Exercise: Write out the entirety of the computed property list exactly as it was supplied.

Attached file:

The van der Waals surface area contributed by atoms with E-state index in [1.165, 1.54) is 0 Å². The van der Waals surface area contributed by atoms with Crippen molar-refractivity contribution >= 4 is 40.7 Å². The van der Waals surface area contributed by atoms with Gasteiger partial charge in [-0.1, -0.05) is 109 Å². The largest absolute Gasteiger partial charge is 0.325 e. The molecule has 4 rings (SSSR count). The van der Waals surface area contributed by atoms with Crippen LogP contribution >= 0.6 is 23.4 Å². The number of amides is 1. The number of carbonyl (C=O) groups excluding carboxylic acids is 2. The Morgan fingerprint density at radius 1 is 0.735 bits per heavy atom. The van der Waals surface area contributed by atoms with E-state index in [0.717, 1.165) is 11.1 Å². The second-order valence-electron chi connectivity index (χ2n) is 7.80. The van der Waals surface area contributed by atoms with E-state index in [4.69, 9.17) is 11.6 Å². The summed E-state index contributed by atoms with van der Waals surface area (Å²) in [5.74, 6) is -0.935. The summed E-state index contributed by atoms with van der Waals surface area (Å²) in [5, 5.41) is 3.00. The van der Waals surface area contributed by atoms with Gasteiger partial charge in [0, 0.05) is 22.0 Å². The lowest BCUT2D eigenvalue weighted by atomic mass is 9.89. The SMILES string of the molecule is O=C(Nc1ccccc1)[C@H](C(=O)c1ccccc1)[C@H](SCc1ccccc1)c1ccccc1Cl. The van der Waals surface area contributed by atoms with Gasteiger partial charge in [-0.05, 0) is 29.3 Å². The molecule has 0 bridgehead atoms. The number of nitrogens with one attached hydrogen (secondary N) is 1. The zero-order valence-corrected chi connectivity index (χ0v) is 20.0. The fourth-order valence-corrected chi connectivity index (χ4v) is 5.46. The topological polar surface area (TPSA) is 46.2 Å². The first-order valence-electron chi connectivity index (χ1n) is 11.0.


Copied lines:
The van der Waals surface area contributed by atoms with E-state index in [1.165, 1.54) is 0 Å². The van der Waals surface area contributed by atoms with Crippen molar-refractivity contribution >= 4 is 40.7 Å². The van der Waals surface area contributed by atoms with Gasteiger partial charge in [-0.1, -0.05) is 109 Å². The largest absolute Gasteiger partial charge is 0.325 e. The molecule has 4 rings (SSSR count). The van der Waals surface area contributed by atoms with Crippen LogP contribution >= 0.6 is 23.4 Å². The number of amides is 1. The number of carbonyl (C=O) groups excluding carboxylic acids is 2. The Morgan fingerprint density at radius 1 is 0.735 bits per heavy atom. The van der Waals surface area contributed by atoms with E-state index in [0.717, 1.165) is 11.1 Å². The second-order valence-electron chi connectivity index (χ2n) is 7.80. The van der Waals surface area contributed by atoms with E-state index in [4.69, 9.17) is 11.6 Å². The summed E-state index contributed by atoms with van der Waals surface area (Å²) in [5.74, 6) is -0.935. The summed E-state index contributed by atoms with van der Waals surface area (Å²) in [5, 5.41) is 3.00. The van der Waals surface area contributed by atoms with Gasteiger partial charge in [0, 0.05) is 22.0 Å². The lowest BCUT2D eigenvalue weighted by atomic mass is 9.89. The SMILES string of the molecule is O=C(Nc1ccccc1)[C@H](C(=O)c1ccccc1)[C@H](SCc1ccccc1)c1ccccc1Cl. The van der Waals surface area contributed by atoms with Gasteiger partial charge in [-0.05, 0) is 29.3 Å². The molecule has 0 bridgehead atoms. The number of nitrogens with one attached hydrogen (secondary N) is 1. The zero-order valence-corrected chi connectivity index (χ0v) is 20.0. The fourth-order valence-corrected chi connectivity index (χ4v) is 5.46. The topological polar surface area (TPSA) is 46.2 Å². The first-order valence-electron chi connectivity index (χ1n) is 11.0.